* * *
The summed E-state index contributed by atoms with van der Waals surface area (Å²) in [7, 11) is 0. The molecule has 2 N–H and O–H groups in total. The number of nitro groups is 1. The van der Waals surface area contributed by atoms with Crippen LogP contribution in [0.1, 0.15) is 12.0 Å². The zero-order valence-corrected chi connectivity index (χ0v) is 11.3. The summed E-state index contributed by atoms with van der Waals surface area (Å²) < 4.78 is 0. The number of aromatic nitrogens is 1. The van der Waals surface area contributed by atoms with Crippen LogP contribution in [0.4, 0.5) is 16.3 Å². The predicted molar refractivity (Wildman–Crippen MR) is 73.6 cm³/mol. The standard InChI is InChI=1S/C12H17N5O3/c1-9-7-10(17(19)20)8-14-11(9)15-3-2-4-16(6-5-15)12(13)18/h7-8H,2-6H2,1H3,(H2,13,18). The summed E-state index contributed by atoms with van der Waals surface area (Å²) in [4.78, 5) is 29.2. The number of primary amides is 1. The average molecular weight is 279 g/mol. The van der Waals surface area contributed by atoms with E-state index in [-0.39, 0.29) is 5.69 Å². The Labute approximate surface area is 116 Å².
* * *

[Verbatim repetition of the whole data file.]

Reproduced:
The summed E-state index contributed by atoms with van der Waals surface area (Å²) in [7, 11) is 0. The molecule has 2 N–H and O–H groups in total. The number of nitro groups is 1. The van der Waals surface area contributed by atoms with Crippen LogP contribution in [0.1, 0.15) is 12.0 Å². The zero-order valence-corrected chi connectivity index (χ0v) is 11.3. The summed E-state index contributed by atoms with van der Waals surface area (Å²) < 4.78 is 0. The number of aromatic nitrogens is 1. The van der Waals surface area contributed by atoms with Crippen LogP contribution in [0.4, 0.5) is 16.3 Å². The predicted molar refractivity (Wildman–Crippen MR) is 73.6 cm³/mol. The standard InChI is InChI=1S/C12H17N5O3/c1-9-7-10(17(19)20)8-14-11(9)15-3-2-4-16(6-5-15)12(13)18/h7-8H,2-6H2,1H3,(H2,13,18). The summed E-state index contributed by atoms with van der Waals surface area (Å²) in [4.78, 5) is 29.2. The number of primary amides is 1. The average molecular weight is 279 g/mol. The van der Waals surface area contributed by atoms with E-state index in [-0.39, 0.29) is 5.69 Å². The Labute approximate surface area is 116 Å².